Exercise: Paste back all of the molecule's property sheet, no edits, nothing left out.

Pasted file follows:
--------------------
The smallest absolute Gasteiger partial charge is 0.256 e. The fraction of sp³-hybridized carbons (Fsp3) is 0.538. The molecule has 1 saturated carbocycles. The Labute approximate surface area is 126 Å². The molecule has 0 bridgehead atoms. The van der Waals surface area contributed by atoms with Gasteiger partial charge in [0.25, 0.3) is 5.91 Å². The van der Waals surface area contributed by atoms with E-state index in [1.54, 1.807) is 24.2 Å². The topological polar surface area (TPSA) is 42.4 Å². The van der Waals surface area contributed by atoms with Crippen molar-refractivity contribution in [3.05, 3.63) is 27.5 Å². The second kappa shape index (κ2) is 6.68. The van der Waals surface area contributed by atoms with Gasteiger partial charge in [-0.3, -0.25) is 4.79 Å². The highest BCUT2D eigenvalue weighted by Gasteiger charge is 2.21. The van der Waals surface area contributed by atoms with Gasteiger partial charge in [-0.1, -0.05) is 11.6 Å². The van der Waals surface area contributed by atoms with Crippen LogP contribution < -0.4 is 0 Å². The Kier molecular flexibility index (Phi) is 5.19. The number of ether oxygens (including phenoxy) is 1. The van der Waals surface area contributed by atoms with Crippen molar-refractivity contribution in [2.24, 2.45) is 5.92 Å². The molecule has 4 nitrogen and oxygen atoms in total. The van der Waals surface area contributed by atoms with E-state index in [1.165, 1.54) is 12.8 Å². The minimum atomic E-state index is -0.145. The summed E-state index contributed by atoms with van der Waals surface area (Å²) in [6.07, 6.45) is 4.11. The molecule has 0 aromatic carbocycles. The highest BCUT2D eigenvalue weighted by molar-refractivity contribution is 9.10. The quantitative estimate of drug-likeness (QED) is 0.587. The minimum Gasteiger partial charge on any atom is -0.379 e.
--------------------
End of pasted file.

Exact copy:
The smallest absolute Gasteiger partial charge is 0.256 e. The fraction of sp³-hybridized carbons (Fsp3) is 0.538. The molecule has 1 saturated carbocycles. The Labute approximate surface area is 126 Å². The molecule has 0 bridgehead atoms. The van der Waals surface area contributed by atoms with Gasteiger partial charge in [0.25, 0.3) is 5.91 Å². The van der Waals surface area contributed by atoms with E-state index in [1.54, 1.807) is 24.2 Å². The topological polar surface area (TPSA) is 42.4 Å². The van der Waals surface area contributed by atoms with Crippen molar-refractivity contribution in [3.05, 3.63) is 27.5 Å². The second kappa shape index (κ2) is 6.68. The van der Waals surface area contributed by atoms with Gasteiger partial charge in [-0.3, -0.25) is 4.79 Å². The highest BCUT2D eigenvalue weighted by Gasteiger charge is 2.21. The van der Waals surface area contributed by atoms with Gasteiger partial charge in [-0.1, -0.05) is 11.6 Å². The van der Waals surface area contributed by atoms with Crippen LogP contribution < -0.4 is 0 Å². The Kier molecular flexibility index (Phi) is 5.19. The number of ether oxygens (including phenoxy) is 1. The van der Waals surface area contributed by atoms with Crippen molar-refractivity contribution in [2.24, 2.45) is 5.92 Å². The molecule has 4 nitrogen and oxygen atoms in total. The van der Waals surface area contributed by atoms with E-state index in [1.165, 1.54) is 12.8 Å². The minimum atomic E-state index is -0.145. The summed E-state index contributed by atoms with van der Waals surface area (Å²) in [6.07, 6.45) is 4.11. The molecule has 0 aromatic carbocycles. The highest BCUT2D eigenvalue weighted by molar-refractivity contribution is 9.10. The quantitative estimate of drug-likeness (QED) is 0.587. The minimum Gasteiger partial charge on any atom is -0.379 e.